A Conversation with Spiro's Jane Harbour

English instrumentalist quartet Spiro has been creating music together for an incredible 25 years. The group is known for defying genres and creating a unique sound, complete with complex string arrangements featuring the viola, violin, mandolin, and guitar. Spiro’s latest album Repeater, released in 2016, is a compilation of greatest hits from their previous four studio albums, and shows just how far the group has come in their time together. We talked with Jane Harbour of Spiro ahead of her show with LOTT at The Cedar about her inspirations, the evolution of Spiro, and what you can expect from the group’s set at The Cedar.

Read the full interview below and get tickets for the Sunday, September 23rd show.

What has been inspiring you lately?

To me, something inspiring is anything that provokes in me a feeling of true emotion, which can then express itself as music. A really bad day, overhearing an affecting snippet of conversation, a really good day, an event, idea or piece of fiction, connection or disconnection with people, eating something dodgy for lunch...the origin might even be unknown.  But having a bit of space, playing with notes and rhythms in my head, and walking in nature are all gold dust in lessening the potentially hostile environment of the logical brain, to let that seed take hold and the dark unpredictable art of creative gestation happen.

 Jane Harbour of Spiro

Jane Harbour of Spiro

Musically, I love listening to Late Junction on BBC Radio 3, discovering artists who are defying genre.  I love repetitive music - electronica and minimalist classical music; the more you listen to a phrase the more you hear in it, and that can send you into a kind of trance. I'm sometimes inspired by things that happen accidentally, musically.  It always inspires me to work with fantastic musicians, like my Spiro bandmates, and to have a project on and someone breathing down my neck (not literally, that would be quite distracting...)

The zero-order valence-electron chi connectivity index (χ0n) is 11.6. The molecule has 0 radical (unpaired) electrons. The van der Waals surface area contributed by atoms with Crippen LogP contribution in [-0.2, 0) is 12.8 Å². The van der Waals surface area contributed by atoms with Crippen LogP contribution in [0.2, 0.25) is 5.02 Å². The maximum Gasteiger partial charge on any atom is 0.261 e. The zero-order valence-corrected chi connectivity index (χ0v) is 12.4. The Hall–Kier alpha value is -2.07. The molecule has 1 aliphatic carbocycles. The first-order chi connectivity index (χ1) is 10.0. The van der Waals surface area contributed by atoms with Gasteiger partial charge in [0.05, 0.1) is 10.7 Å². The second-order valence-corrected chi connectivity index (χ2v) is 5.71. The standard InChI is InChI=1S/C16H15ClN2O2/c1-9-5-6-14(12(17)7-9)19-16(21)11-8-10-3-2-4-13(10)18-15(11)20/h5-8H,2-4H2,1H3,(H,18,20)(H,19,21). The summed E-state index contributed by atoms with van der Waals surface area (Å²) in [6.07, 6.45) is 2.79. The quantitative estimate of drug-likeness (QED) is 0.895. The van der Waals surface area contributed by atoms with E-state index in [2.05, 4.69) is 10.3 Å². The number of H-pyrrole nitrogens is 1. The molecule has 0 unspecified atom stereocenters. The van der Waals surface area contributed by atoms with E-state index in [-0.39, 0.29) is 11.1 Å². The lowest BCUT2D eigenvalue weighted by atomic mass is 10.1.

What challenges do you face when composing for Spiro?

The challenges definitely are part of the creative fun.  Making an entirely instrumental set that will captivate audiences who may be used to there being a vocalist is one - it makes you never sit on your laurels compositionally, always seeking to make the music moving and exciting in itself, without words or voice.   There being only 4 instruments is another - I'm always trying to fit as many parts on each instrument as possible, because I don't want to leave any out! Last year I had my first orchestral commission and it felt like Christmas, I think maybe I've been trying to get an orchestra out of Spiro all this time, and fleet-fingered Jason (accordion) gets the brunt of this.  

Other challenges include self-imposed stuff such as wanting to make music that doesn't sit in a particular genre, making a sound that's like one unified machine, plus trying to write techno on acoustic instruments (getting just the right level of impossibility without everyone walking off).